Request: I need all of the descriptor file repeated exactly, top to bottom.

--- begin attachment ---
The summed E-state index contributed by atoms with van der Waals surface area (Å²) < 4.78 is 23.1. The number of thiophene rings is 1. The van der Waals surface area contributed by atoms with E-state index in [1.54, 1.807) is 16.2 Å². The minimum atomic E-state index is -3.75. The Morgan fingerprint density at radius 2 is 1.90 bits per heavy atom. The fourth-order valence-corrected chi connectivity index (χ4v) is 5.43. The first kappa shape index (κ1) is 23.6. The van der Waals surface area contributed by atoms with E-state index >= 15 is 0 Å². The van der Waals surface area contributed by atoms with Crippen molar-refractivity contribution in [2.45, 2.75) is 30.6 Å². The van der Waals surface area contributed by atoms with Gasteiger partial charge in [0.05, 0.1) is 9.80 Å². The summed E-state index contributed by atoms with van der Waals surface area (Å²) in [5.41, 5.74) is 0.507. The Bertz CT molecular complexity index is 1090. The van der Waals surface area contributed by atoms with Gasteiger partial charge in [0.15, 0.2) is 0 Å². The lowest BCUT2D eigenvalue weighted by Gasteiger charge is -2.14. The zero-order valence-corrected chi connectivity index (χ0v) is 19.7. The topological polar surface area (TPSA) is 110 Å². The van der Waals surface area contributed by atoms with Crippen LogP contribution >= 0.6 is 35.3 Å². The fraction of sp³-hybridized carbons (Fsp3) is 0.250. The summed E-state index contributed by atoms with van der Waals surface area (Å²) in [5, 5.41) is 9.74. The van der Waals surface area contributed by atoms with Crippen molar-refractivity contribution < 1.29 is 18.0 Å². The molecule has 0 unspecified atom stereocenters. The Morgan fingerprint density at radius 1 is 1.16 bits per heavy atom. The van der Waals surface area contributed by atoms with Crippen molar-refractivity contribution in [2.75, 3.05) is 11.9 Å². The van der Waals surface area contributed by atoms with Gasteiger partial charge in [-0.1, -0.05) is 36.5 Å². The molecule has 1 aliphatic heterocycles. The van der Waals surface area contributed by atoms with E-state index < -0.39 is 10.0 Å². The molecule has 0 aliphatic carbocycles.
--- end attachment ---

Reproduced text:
The summed E-state index contributed by atoms with van der Waals surface area (Å²) < 4.78 is 23.1. The number of thiophene rings is 1. The van der Waals surface area contributed by atoms with E-state index in [1.54, 1.807) is 16.2 Å². The minimum atomic E-state index is -3.75. The Morgan fingerprint density at radius 2 is 1.90 bits per heavy atom. The fourth-order valence-corrected chi connectivity index (χ4v) is 5.43. The first kappa shape index (κ1) is 23.6. The van der Waals surface area contributed by atoms with E-state index >= 15 is 0 Å². The van der Waals surface area contributed by atoms with Crippen molar-refractivity contribution in [2.45, 2.75) is 30.6 Å². The van der Waals surface area contributed by atoms with Gasteiger partial charge in [0.05, 0.1) is 9.80 Å². The summed E-state index contributed by atoms with van der Waals surface area (Å²) in [5.41, 5.74) is 0.507. The Bertz CT molecular complexity index is 1090. The van der Waals surface area contributed by atoms with Gasteiger partial charge in [0.15, 0.2) is 0 Å². The lowest BCUT2D eigenvalue weighted by Gasteiger charge is -2.14. The zero-order valence-corrected chi connectivity index (χ0v) is 19.7. The topological polar surface area (TPSA) is 110 Å². The van der Waals surface area contributed by atoms with Crippen LogP contribution >= 0.6 is 35.3 Å². The fraction of sp³-hybridized carbons (Fsp3) is 0.250. The summed E-state index contributed by atoms with van der Waals surface area (Å²) in [5, 5.41) is 9.74. The van der Waals surface area contributed by atoms with Crippen molar-refractivity contribution < 1.29 is 18.0 Å². The molecule has 0 unspecified atom stereocenters. The Morgan fingerprint density at radius 1 is 1.16 bits per heavy atom. The van der Waals surface area contributed by atoms with Crippen molar-refractivity contribution in [2.75, 3.05) is 11.9 Å². The van der Waals surface area contributed by atoms with Gasteiger partial charge in [-0.1, -0.05) is 36.5 Å². The molecule has 1 aliphatic heterocycles. The van der Waals surface area contributed by atoms with E-state index < -0.39 is 10.0 Å². The molecule has 0 aliphatic carbocycles.